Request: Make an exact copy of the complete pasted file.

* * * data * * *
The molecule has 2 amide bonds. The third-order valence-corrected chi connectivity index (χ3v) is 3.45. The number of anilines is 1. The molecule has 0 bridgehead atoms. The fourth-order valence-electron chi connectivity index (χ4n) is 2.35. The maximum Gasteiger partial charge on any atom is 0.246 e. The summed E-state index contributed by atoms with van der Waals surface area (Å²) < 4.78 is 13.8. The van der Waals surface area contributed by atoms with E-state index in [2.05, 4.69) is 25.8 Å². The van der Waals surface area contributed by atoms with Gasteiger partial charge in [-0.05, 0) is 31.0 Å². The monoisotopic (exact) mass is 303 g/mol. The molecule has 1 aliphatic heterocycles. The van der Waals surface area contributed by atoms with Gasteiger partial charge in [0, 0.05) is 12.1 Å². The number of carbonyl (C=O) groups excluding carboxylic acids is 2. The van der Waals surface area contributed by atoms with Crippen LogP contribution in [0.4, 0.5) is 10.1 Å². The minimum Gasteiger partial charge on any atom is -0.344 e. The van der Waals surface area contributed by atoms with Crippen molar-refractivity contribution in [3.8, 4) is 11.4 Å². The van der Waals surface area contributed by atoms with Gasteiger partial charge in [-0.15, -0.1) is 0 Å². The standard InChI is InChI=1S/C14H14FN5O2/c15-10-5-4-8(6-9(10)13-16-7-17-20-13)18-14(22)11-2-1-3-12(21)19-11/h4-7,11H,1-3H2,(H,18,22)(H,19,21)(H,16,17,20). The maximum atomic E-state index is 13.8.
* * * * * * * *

The molecule has 2 amide bonds. The third-order valence-corrected chi connectivity index (χ3v) is 3.45. The number of anilines is 1. The molecule has 0 bridgehead atoms. The fourth-order valence-electron chi connectivity index (χ4n) is 2.35. The maximum Gasteiger partial charge on any atom is 0.246 e. The summed E-state index contributed by atoms with van der Waals surface area (Å²) < 4.78 is 13.8. The van der Waals surface area contributed by atoms with E-state index in [2.05, 4.69) is 25.8 Å². The van der Waals surface area contributed by atoms with Gasteiger partial charge in [-0.05, 0) is 31.0 Å². The monoisotopic (exact) mass is 303 g/mol. The molecule has 1 aliphatic heterocycles. The van der Waals surface area contributed by atoms with Gasteiger partial charge in [0, 0.05) is 12.1 Å². The number of carbonyl (C=O) groups excluding carboxylic acids is 2. The van der Waals surface area contributed by atoms with Crippen LogP contribution in [0.4, 0.5) is 10.1 Å². The minimum Gasteiger partial charge on any atom is -0.344 e. The van der Waals surface area contributed by atoms with Crippen molar-refractivity contribution in [3.8, 4) is 11.4 Å². The van der Waals surface area contributed by atoms with Gasteiger partial charge in [-0.15, -0.1) is 0 Å². The standard InChI is InChI=1S/C14H14FN5O2/c15-10-5-4-8(6-9(10)13-16-7-17-20-13)18-14(22)11-2-1-3-12(21)19-11/h4-7,11H,1-3H2,(H,18,22)(H,19,21)(H,16,17,20). The maximum atomic E-state index is 13.8.